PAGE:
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IgM
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about 5-10% in serum
first immunoglobulin produced in a primary response to an antigen
has 10 antigen binding sites
activates complement pathway
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secretion of immunoglobulins occurs only after antigenic stimulation of membrane-anchored immunoglobulins on the surface of the B-cell
differentiation occurs in the germinal centers of lymph nodes, spleen, or MALT (tonsils, Peyer’s patches)
this requires antigenic recognition and T-cell cytokines
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mechanism of humoral immunity
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epitope
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the molecular region on an antigen recognized by an antibody is called an antigenic determinant, or ( )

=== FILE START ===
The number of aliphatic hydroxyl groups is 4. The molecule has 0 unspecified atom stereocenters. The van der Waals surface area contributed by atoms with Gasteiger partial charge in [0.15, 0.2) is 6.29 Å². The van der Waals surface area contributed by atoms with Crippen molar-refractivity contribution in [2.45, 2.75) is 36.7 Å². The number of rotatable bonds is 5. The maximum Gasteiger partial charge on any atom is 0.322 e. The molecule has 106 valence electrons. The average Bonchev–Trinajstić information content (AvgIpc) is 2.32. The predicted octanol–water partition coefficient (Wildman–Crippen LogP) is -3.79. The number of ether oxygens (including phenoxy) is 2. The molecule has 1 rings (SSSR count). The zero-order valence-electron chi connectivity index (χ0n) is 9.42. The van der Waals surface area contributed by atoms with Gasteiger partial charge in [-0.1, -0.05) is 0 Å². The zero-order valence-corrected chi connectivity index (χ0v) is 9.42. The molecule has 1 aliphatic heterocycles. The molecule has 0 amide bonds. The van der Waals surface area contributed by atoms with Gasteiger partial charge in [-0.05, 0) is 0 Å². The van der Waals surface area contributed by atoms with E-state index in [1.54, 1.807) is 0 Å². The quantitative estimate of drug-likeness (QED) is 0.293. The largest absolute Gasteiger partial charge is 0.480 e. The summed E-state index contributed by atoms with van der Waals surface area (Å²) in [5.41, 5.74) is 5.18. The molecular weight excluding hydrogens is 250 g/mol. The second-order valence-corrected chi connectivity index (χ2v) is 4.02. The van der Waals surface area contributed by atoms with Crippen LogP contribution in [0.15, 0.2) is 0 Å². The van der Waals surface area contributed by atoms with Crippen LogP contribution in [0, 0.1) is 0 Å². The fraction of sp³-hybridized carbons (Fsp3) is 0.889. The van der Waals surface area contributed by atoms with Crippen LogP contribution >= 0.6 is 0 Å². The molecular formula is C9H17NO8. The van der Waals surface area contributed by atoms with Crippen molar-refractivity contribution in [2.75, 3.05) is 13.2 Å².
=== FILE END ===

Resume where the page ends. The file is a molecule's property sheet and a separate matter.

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antigen
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any substance recognized by the immune system
classes are lipids, proteins, carbohydrates, and nucleic acids
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immunogen
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any substance that can evoke an immune response
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true
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true or false
all immunogens are antigens, but not all antigens are immunogens
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[image]
the antibody response on the second contact with the antigen is more rapid and more intense
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what is the difference between primary and secondary responses to a pathogen based on immunological memory?